http://www.weaselzippers.us/337491-sacramento-public-housing-residents-just-got-free-electric-zipcars-from-boston/#comment-3291131541

      From WZ:

      Sacramento Public Housing Residents Just Got Free Electric Zipcars From Boston

      Via Sacramento Bee:

      Residents at three public housing areas now have a mini-fleet of free Zipcars to make their way around Sacramento.

      On Friday, Sacramento launched a pilot program that put eight shared electric Kia Souls at public housing sites. Up to 300 residents can apply for on-demand access to the vehicles, with no charge for maintenance, insurance or juicing up the battery.

      The program is funded through a $1.3 million grant from the California Air Resources Board using cap-and-trade funds that businesses pay to offset their carbon emissions.

      Local leaders said it will provide green transportation options to disadvantaged areas where even simple tasks like getting groceries can be a challenge.

      “Not having a car … it can be a real strain to get places safely,” said Thomas Hall, spokesman for the Sacramento Metropolitan Air Quality Management District, which is running the program in partnership with car-share company Zipcar and other governmental agencies.

      The cars are owned and maintained by Boston-based Zipcar, which has car-sharing operations in dozens of cities and on college campuses. Two cars are located at each of four sites: Alder Grove Housing Complex off Broadway, Edgewater apartments downtown, Mutual Housing at Lemon Hill in south Sacramento and the Sacramento Valley Station.


    48. eaglesoars
      53 | May 6, 2017 1:31 am

      I wonder what zipcar’s insurance policy looks like?


    49. AZfederalist
      54 | May 6, 2017 1:57 am

      @ eaglesoars:

      😆


    50. AZfederalist
      55 | May 6, 2017 2:06 am

      eaglesoars wrote:

      I wonder what zipcar’s insurance policy looks like?

      … and it will be California paying the costs. Doesn’t matter, taxpayer funds are an infinite resource.

      /I wonder how long the company I work for will maintain a presence in CA. We are currently being run by a bunch of liberal Gen-X’ers and millennials, but even they cannot ignore the damage to the company bottom line when employees in CA cost way more than those in other areas of the country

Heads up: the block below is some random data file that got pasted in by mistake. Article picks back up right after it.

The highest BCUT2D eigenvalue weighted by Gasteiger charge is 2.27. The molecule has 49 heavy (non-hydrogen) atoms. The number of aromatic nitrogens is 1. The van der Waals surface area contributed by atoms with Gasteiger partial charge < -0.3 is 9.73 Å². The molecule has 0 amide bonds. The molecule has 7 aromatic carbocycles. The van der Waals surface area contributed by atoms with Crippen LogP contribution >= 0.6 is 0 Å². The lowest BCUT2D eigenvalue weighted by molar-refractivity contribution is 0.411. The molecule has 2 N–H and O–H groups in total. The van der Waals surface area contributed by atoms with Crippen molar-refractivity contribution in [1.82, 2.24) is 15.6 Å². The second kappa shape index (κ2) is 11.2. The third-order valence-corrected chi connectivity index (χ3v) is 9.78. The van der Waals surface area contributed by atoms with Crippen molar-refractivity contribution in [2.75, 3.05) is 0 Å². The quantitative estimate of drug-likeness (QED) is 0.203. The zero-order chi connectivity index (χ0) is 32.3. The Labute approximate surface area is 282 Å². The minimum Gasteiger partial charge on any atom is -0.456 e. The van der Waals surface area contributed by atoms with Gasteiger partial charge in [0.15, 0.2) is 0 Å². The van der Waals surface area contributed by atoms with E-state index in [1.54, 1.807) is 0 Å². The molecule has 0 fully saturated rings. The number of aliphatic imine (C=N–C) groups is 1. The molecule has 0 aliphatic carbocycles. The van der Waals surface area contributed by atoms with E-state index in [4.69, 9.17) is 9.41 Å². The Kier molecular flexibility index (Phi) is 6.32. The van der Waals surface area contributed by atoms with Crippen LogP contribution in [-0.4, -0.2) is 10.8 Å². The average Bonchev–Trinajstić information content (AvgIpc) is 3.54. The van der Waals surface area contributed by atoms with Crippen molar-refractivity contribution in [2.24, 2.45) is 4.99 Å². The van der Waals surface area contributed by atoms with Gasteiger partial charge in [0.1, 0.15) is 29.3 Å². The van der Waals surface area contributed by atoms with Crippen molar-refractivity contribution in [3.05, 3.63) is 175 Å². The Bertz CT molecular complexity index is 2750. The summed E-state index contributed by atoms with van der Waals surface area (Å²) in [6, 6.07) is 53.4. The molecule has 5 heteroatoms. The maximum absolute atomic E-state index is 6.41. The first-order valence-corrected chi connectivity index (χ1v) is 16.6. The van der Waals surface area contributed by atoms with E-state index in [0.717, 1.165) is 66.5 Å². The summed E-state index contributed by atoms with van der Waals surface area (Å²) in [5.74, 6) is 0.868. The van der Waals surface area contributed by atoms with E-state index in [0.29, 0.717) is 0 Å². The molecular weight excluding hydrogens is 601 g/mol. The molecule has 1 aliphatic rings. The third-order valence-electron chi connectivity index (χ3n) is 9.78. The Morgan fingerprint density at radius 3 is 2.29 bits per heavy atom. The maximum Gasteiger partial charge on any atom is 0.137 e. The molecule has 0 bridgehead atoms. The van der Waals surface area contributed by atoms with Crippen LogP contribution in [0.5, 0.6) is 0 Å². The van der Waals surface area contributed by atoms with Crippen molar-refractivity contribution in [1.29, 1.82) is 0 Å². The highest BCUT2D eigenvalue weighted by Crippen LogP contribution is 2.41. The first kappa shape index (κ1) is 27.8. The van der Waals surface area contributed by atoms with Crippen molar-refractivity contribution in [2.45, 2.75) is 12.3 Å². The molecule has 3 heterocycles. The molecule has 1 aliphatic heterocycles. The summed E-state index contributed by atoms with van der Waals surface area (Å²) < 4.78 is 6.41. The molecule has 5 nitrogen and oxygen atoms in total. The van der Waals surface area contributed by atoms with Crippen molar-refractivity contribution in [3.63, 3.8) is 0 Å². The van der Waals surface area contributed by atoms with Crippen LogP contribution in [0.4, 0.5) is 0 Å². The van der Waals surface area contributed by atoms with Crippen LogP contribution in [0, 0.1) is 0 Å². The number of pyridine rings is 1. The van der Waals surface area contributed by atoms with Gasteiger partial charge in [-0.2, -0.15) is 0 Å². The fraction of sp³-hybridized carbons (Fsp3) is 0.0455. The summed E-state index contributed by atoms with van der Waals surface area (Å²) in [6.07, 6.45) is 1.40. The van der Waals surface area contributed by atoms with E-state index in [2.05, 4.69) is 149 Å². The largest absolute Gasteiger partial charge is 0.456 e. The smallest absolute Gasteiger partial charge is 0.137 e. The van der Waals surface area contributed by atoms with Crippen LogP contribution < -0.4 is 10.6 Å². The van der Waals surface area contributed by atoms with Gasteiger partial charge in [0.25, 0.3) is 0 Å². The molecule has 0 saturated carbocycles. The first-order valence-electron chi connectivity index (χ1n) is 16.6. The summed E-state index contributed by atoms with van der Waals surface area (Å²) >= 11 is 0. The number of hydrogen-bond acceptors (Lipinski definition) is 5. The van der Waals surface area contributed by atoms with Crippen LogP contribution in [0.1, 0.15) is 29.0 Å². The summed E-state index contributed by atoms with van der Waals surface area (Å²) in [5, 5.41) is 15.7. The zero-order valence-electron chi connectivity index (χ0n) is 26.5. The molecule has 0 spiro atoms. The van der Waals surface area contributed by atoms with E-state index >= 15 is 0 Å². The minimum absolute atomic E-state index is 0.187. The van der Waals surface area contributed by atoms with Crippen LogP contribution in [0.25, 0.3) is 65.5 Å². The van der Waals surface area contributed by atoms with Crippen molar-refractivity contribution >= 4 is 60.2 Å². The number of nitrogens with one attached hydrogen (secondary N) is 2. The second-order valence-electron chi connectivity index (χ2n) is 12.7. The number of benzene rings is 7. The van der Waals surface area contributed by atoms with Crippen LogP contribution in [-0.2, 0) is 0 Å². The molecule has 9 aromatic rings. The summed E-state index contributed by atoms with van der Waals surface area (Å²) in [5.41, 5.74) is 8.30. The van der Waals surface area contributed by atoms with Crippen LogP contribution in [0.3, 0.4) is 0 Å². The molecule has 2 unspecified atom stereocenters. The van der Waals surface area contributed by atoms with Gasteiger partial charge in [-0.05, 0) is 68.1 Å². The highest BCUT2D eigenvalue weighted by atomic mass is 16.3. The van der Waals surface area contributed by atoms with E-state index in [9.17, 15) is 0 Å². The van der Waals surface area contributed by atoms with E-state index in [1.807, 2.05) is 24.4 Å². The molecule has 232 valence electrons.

51. 56 | May 6, 2017 3:10 am

      @ AZfederalist:

      Typical Marxist Utopia scheme.


    52. RIX
      57 | May 6, 2017 7:23 am

      http://www.youtube.com/watch?v=y_PZPpWTRTU
      Good morning. Kentucky Derby today, and the favorite is………….


    53. 58 | May 6, 2017 10:28 am

      right_wing2 wrote:

      @ rain of lead:
      Trump & Putin are behind it. Trump is Putin’s lackey, and he’s a fascist, evil, racist, homophobic, misogynistic, idiotic, mentally ill madman.
      ///
      (I’ve tried using /// other places and nobody knows what it means).

      Which means they’re fucking idiots!!!


    54. RIX
      59 | May 6, 2017 2:39 pm

      Sho am dark in here.


    55. eaglesoars
      60 | May 6, 2017 3:09 pm

      Testicles. Trump has ’em.

      A State Department official on Friday said that the Russian proposal calling to bar U.S. military aircrafts from flying over designated safe zones cannot “limit” the U.S.’s mission against ISIS in the country in any way.

      “The coalition will continue to strike ISIS targets in Syria,” the official told The Wall Street Journal. “The campaign to defeat ISIS will continue at the same relentless pace as it is proceeding now.”

      Thanks for playing.


    56. RIX
      61 | May 6, 2017 3:50 pm

      http://www.nbcchicago.com/news/local/Huntington-Beach-family-booted-Delta-flight-421258184.html
      little more on the family on Delta that was removed over their two year old occupying a seat in a car seat.
      The did BUY an additional ticket for their older son on another flight. They did not exchange tickets and were
      told by a gate agent that the two year old could occupy that seat and recommended a car seat.
      Delta efed this up bigly.


    57. 62 | May 6, 2017 5:07 pm

      SHIT…. Shit shit shit….

      I just ran into the guy who did the drum work on my CD. He was my brothers good friend. He didn’t know that Cliff had died. SHIT SHIT SHIT…


    58. rain of lead
      63 | May 6, 2017 6:29 pm

      @ doriangrey:

      damn
      churned all the feelings right back up again.
      hang tough


    59. rain of lead
      64 | May 6, 2017 6:39 pm

      in booze news
      (CW, take note)

      A glen by any other name: Fargo whiskey survives Scotch test

      http://wtop.com/food-restaurant/2017/05/a-glen-by-any-other-name-fargo-whiskey-survives-scotch-test/


    60. 66 | May 6, 2017 7:10 pm

      rain of lead wrote:

      @ doriangrey:

      damn
      churned all the feelings right back up again.
      hang tough

      Churned them up big time.


    61. eaglesoars
      70 | May 6, 2017 8:31 pm

      Gun control is hitting the target

      HOUSTON – A homeowner shot three suspects and killed two of them during a drive-by shooting in north Houston, according to Houston Police.

      Offiers said late Friday night, three suspects in a four door car opened fire in front of a home on Glenburnie Drive and Mercedes Lane.

      The owner of the home returned fire and hit all three suspects inside the vehicle. Two of the suspects died from the gunshot wounds, officers said.

      The homeowner was not injured in the shooting.

      Officer said they are investigating the shooting as a case of self-defense.


    62. AZfederalist
      71 | May 6, 2017 8:50 pm

      eaglesoars wrote:

      Officer said they are investigating the shooting as a case of self-defense.